April 28


Explore the Different Varietals of Coffee Beans

By Hanson Cheng

April 28, 2023

Dive into the world of coffee beans with this comprehensive article, where you’ll explore the different types of beans, including Arabica, Robusta, Liberica, and Excelsa, and discover the factors that impact their flavor profiles. Learn about the various processing methods, and delve deeper into the origins, history, taste characteristics, and cultivation practices of each coffee bean type.

This article also covers hybrid and specialty varietals, the effects of roasting on flavor, and the rationale behind coffee blends. By the end, you’ll be equipped with a wealth of knowledge to help you appreciate the complex journey of coffee beans from farm to cup.

Overview of Coffee Beans

Coffee beans are the seeds found inside the coffee cherry fruit, which are grown on the Coffea plant, a member of the Rubiaceae family. These tropical plants are cultivated in over 70 countries worldwide and are primarily grown in the equatorial regions of the Americas, Southeast Asia, the Indian Subcontinent, and Africa. There are several factors that contribute to the flavor profile of coffee beans, including bean variety, growing conditions and altitude, and processing methods.

Types of Beans:

There are several species of the Coffea plant, but the most common types of coffee beans consumed today are Arabica (Coffea arabica) and Robusta (Coffea canephora). Additionally, Liberica (Coffea liberica) and Excelsa (Coffea liberica var. Dewevrei) are lesser-known coffee beans that provide unique flavor profiles.

Arabica beans are the most popular and widely consumed in the world, accounting for about 60% of global coffee production. They are known for their smooth, nuanced flavors, which can be fruity, chocolatey, or floral, with a mild acidity. Arabica beans are generally grown at higher elevations (over 3,000 feet above sea level) in regions with cool, subtropical climates.

Robusta beans make up about 40% of global coffee production and are often perceived as having a stronger, more bitter taste than Arabica beans. They are higher in caffeine content and are usually used in espresso blends, where their low acidity and rich crema contribute to a full-bodied, sharp taste. Robusta beans are grown at lower elevations and are more resistant to pests and diseases, making them an economical choice for coffee farmers.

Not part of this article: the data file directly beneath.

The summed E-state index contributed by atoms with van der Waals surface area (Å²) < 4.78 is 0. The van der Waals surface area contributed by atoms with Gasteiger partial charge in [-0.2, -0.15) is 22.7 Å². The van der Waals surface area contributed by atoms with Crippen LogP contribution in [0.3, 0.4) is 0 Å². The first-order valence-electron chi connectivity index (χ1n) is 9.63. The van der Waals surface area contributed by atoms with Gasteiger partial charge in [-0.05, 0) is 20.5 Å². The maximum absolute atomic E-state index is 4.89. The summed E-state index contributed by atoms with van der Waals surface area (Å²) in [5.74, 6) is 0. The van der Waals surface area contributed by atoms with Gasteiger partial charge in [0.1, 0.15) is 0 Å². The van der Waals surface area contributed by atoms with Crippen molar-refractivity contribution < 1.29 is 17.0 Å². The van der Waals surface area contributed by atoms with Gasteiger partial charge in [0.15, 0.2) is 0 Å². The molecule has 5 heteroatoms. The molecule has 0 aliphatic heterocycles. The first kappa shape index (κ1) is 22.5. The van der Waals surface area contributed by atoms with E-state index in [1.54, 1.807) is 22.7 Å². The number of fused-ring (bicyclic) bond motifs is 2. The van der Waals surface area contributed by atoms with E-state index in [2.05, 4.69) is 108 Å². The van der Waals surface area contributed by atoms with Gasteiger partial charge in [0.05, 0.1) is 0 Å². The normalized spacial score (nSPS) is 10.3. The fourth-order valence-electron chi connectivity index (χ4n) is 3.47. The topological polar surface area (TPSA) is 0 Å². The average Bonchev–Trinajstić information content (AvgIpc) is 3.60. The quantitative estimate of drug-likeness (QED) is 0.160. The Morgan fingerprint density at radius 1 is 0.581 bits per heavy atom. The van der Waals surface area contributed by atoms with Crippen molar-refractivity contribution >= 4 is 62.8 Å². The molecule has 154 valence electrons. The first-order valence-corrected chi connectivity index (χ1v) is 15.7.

Liberica beans are grown mainly in Southeast Asia, particularly in the Philippines. They are known for their large, irregularly shaped beans, and they have a unique flavor profile, with bold, woody notes and a strong, smoky aroma. Liberica coffee is enjoyed by those who prefer a distinct, robust taste.

Excelsa beans are a variety of Liberica and are also primarily grown in Southeast Asia. They account for less than 1% of global coffee production, making them a rare and sought-after bean for coffee enthusiasts. Excelsa beans have a distinctive, fruity flavor profile with hints of nuttiness and a bright, tart acidity.

Factors Affecting Flavor Profiles

The flavor of coffee beans is influenced by several factors, including the type of bean, growing conditions, and processing methods. Some of these factors include:

  • Altitude: Beans grown at higher elevations are subjected to cooler temperatures and greater diurnal temperature variations, promoting slower maturation and resulting in complex flavors and bright acidity.
  • Soil: The mineral content of the soil can have a direct impact on the flavors present in coffee beans, as can the presence of volcanic ash or limestone deposits.
  • Climate: Coffee beans cultivated in regions with distinct rainy and dry seasons may exhibit more pronounced flavors, while beans grown in more temperate conditions may develop subtle, nuanced characteristics.
  • Shade: Beans grown under a canopy of trees may receive less direct sunlight, which can affect their maturation, acidity, and overall flavor profile.
  • Picking and sorting: Selectively picking ripe cherries by hand ensures that only beans at their peak ripeness are harvested, resulting in better flavor quality.

Processing Methods: 

The processing method used to remove the fruit and mucilage surrounding the coffee bean can have a significant impact on the bean’s final flavor profile. There are three primary processing methods: dry (or natural), wet (or washed), and semi-washed (also known as honey or pulped natural).

In the dry method, coffee cherries are spread out in the sun to dry, allowing the pulp to ferment and break down over several weeks. This method imparts fruity, sweet flavors to the beans and is common in countries like Ethiopia and Brazil.

The wet method involves removing the pulp before fermenting the beans, which are then washed to remove any remaining mucilage. This is common in regions like Central America and Colombia, and results in a cleaner, brighter, and more uniform flavor profile, often with greater acidity.